The International Monetary Fund (IMF) has upgraded its forecast for Egypt’s growth to 5.6% in fiscal year (FY) 2021/22, up from the 5.2% that had been projected in October 2021, according to Petya Koeva Brooks, the Deputy Director of the IMF’s Research Department.
Talking about the Egyptian economy, Brooks said that the economic impact has been well-managed, and that stronger data has been coming in, which is the main reason behind the IMF’s upgrade.
“At the same time, there is a lot of uncertainty about the impact of Omicron on the recovering tourist sector, so the hope is that the impact will be short lived,” Brooks added.
Her remarks came during a press briefing to release the IMF’s latest world economic outlook on Tuesday.
The report did not mention any projections for Egypt, however, it projected that the Middle East and Central Asia’s growth will increase slightly to reach 4.3% in 2022, up from the 4.1% previously expected in October, then it will decline to 3.6% in 2023.
“The main reason for this is the improved prospects for growth in oil exporters, which is again linked directly to the higher oil prices. When we look at the group of oil importers, we have unchanged numbers again as a group, but there is one country that stands out in that group of oil importers and that is Egypt,” Brooks explained.
“We project global growth this year at 4.4%, 0.5 percentage points lower than previously forecast, mainly because of downgrades for the United States and China,” Gita Gopinath, the Economic Counselor and Director of the Research Department explained.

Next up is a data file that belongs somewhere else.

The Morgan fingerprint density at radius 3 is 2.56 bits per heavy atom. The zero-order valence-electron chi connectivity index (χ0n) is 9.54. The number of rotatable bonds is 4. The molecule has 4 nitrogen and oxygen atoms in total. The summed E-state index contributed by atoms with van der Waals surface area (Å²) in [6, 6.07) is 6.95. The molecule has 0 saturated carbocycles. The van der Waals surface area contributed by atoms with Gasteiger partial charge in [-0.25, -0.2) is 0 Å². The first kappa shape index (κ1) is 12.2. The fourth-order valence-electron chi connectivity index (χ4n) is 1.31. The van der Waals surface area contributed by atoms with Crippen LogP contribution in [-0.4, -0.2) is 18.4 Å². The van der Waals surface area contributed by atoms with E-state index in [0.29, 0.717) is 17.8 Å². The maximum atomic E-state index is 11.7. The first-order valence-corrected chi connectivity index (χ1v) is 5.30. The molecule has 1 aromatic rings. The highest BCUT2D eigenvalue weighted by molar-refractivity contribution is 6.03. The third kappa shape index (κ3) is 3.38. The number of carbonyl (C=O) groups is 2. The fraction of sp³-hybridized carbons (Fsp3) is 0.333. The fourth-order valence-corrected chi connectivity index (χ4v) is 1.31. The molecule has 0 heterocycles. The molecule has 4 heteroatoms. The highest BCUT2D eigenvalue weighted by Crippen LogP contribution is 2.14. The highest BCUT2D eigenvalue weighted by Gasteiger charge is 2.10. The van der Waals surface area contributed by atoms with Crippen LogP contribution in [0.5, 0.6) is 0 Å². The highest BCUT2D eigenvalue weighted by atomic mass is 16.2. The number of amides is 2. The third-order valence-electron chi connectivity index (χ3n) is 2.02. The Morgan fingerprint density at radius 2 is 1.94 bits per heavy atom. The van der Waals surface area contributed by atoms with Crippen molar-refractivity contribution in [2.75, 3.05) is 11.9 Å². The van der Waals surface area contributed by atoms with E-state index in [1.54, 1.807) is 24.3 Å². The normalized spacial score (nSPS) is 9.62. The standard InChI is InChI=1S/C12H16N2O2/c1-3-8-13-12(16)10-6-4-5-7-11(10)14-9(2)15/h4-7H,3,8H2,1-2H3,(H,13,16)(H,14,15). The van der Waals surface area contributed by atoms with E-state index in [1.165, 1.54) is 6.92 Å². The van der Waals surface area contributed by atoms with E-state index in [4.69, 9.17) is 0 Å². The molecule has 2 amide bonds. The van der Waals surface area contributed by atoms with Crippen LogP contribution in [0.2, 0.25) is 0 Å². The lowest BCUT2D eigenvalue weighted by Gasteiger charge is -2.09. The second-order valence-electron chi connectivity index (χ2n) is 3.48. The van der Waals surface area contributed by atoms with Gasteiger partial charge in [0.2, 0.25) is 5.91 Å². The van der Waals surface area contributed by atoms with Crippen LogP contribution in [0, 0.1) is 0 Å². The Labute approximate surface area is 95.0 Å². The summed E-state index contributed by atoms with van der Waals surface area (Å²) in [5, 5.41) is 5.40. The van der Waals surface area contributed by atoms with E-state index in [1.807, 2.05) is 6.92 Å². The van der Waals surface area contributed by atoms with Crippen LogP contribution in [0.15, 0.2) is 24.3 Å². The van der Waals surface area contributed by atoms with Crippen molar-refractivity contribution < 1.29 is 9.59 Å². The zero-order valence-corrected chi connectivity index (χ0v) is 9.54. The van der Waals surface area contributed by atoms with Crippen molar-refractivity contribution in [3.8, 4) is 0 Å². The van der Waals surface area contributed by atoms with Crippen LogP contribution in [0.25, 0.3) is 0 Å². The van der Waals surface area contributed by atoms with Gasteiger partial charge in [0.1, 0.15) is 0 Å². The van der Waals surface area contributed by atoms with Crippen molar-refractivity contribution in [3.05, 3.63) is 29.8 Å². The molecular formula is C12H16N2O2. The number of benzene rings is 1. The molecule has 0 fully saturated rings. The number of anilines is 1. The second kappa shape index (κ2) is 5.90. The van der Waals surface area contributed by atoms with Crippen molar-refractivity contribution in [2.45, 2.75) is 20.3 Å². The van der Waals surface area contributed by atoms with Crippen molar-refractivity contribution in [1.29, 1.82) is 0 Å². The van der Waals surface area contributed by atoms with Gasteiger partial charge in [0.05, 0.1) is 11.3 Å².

“We expect global growth to slow to 3.8% in 2023. This is 0.2 percentage points higher than our projections in October 2021, and largely reflects a pickup after current drags on growth dissipate.”.
She added that the continuing global recovery faces multiple challenges as the pandemic enters its third year.
“The rapid spread of the Omicron variant has led to renewed mobility restrictions in many countries and increased labour shortages. Supply disruptions still weigh on activity and are contributing to higher inflation, adding to pressures from strong demand and elevated food and energy prices. Moreover, record debt and rising inflation constrain the ability of many countries to address renewed disruptions,” she added.
“Some challenges, however, could be shorter lived than others. The new variant appears to be associated with less severe illness than the Delta variant, and the record surge in infections is expected to decline relatively quickly. The IMF’s latest World Economic Outlook therefore anticipates that while Omicron will weigh on activity in the first quarter of 2022, this effect will fade starting the second quarter.”
She concluded that the forecast is subject to high uncertainty and risks overall are on the downside. The emergence of deadlier variants, however, could prolong the crisis.